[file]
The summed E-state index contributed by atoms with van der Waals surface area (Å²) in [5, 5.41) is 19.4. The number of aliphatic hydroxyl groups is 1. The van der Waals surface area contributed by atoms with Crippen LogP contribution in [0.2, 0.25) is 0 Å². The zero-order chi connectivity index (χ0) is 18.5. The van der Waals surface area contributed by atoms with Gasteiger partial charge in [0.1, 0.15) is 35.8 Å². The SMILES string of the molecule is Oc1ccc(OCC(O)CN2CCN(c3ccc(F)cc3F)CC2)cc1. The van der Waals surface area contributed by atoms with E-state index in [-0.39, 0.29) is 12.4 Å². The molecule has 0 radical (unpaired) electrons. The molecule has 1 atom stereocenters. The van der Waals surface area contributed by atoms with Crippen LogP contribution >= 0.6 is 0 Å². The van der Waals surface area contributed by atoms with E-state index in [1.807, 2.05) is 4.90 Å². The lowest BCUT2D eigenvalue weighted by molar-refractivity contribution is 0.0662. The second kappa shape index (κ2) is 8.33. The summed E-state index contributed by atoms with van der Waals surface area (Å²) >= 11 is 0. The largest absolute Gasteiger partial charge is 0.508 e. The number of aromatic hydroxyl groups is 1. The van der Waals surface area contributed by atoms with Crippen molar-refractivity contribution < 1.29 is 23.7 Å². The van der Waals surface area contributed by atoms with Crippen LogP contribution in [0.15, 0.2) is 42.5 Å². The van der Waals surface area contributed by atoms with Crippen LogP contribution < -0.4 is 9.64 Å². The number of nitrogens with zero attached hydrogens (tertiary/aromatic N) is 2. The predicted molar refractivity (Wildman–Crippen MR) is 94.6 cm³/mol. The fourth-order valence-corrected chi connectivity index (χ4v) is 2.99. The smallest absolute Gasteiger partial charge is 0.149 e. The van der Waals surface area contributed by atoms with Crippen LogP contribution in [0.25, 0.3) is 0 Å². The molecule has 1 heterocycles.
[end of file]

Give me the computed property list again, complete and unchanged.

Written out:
The summed E-state index contributed by atoms with van der Waals surface area (Å²) in [5, 5.41) is 19.4. The number of aliphatic hydroxyl groups is 1. The van der Waals surface area contributed by atoms with Crippen LogP contribution in [0.2, 0.25) is 0 Å². The zero-order chi connectivity index (χ0) is 18.5. The van der Waals surface area contributed by atoms with Gasteiger partial charge in [0.1, 0.15) is 35.8 Å². The SMILES string of the molecule is Oc1ccc(OCC(O)CN2CCN(c3ccc(F)cc3F)CC2)cc1. The van der Waals surface area contributed by atoms with E-state index in [-0.39, 0.29) is 12.4 Å². The molecule has 0 radical (unpaired) electrons. The molecule has 1 atom stereocenters. The van der Waals surface area contributed by atoms with Crippen LogP contribution >= 0.6 is 0 Å². The van der Waals surface area contributed by atoms with E-state index in [1.807, 2.05) is 4.90 Å². The lowest BCUT2D eigenvalue weighted by molar-refractivity contribution is 0.0662. The second kappa shape index (κ2) is 8.33. The summed E-state index contributed by atoms with van der Waals surface area (Å²) >= 11 is 0. The largest absolute Gasteiger partial charge is 0.508 e. The number of aromatic hydroxyl groups is 1. The van der Waals surface area contributed by atoms with Crippen molar-refractivity contribution < 1.29 is 23.7 Å². The van der Waals surface area contributed by atoms with Crippen LogP contribution in [0.15, 0.2) is 42.5 Å². The van der Waals surface area contributed by atoms with Crippen LogP contribution < -0.4 is 9.64 Å². The number of nitrogens with zero attached hydrogens (tertiary/aromatic N) is 2. The predicted molar refractivity (Wildman–Crippen MR) is 94.6 cm³/mol. The fourth-order valence-corrected chi connectivity index (χ4v) is 2.99. The smallest absolute Gasteiger partial charge is 0.149 e. The van der Waals surface area contributed by atoms with Crippen LogP contribution in [0.25, 0.3) is 0 Å². The molecule has 1 heterocycles.